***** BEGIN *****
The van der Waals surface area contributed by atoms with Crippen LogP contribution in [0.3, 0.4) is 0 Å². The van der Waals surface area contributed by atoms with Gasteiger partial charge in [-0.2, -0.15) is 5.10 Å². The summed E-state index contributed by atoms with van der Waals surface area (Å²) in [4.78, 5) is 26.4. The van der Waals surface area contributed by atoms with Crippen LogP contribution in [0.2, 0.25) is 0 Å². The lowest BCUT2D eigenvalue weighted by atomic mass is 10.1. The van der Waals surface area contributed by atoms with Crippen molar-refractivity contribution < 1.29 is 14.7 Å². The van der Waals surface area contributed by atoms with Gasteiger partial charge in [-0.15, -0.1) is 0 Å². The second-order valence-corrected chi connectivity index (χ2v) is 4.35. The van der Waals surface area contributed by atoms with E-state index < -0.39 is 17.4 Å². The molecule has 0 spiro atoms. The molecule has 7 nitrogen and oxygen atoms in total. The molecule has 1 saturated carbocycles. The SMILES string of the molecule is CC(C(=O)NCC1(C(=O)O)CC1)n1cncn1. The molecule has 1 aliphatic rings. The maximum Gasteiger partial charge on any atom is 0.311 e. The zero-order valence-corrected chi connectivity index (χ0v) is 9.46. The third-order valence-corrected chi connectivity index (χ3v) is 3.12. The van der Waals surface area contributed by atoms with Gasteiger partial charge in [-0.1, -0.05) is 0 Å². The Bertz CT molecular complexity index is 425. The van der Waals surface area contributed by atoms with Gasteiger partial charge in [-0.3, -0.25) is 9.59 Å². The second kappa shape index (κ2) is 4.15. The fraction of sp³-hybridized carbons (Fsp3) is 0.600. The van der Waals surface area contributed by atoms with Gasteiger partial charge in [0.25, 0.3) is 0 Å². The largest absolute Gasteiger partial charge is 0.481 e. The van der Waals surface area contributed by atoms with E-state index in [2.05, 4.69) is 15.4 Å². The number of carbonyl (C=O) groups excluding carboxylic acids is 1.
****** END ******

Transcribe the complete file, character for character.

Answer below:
The van der Waals surface area contributed by atoms with Crippen LogP contribution in [0.3, 0.4) is 0 Å². The van der Waals surface area contributed by atoms with Gasteiger partial charge in [-0.2, -0.15) is 5.10 Å². The summed E-state index contributed by atoms with van der Waals surface area (Å²) in [4.78, 5) is 26.4. The van der Waals surface area contributed by atoms with Crippen LogP contribution in [0.2, 0.25) is 0 Å². The lowest BCUT2D eigenvalue weighted by atomic mass is 10.1. The van der Waals surface area contributed by atoms with Crippen molar-refractivity contribution < 1.29 is 14.7 Å². The van der Waals surface area contributed by atoms with Gasteiger partial charge in [-0.15, -0.1) is 0 Å². The second-order valence-corrected chi connectivity index (χ2v) is 4.35. The van der Waals surface area contributed by atoms with E-state index < -0.39 is 17.4 Å². The molecule has 0 spiro atoms. The molecule has 7 nitrogen and oxygen atoms in total. The molecule has 1 saturated carbocycles. The SMILES string of the molecule is CC(C(=O)NCC1(C(=O)O)CC1)n1cncn1. The molecule has 1 aliphatic rings. The maximum Gasteiger partial charge on any atom is 0.311 e. The zero-order valence-corrected chi connectivity index (χ0v) is 9.46. The third-order valence-corrected chi connectivity index (χ3v) is 3.12. The van der Waals surface area contributed by atoms with Gasteiger partial charge in [-0.1, -0.05) is 0 Å². The Bertz CT molecular complexity index is 425. The van der Waals surface area contributed by atoms with Gasteiger partial charge in [-0.3, -0.25) is 9.59 Å². The second kappa shape index (κ2) is 4.15. The fraction of sp³-hybridized carbons (Fsp3) is 0.600. The van der Waals surface area contributed by atoms with Gasteiger partial charge in [0.25, 0.3) is 0 Å². The largest absolute Gasteiger partial charge is 0.481 e. The van der Waals surface area contributed by atoms with E-state index in [2.05, 4.69) is 15.4 Å². The number of carbonyl (C=O) groups excluding carboxylic acids is 1.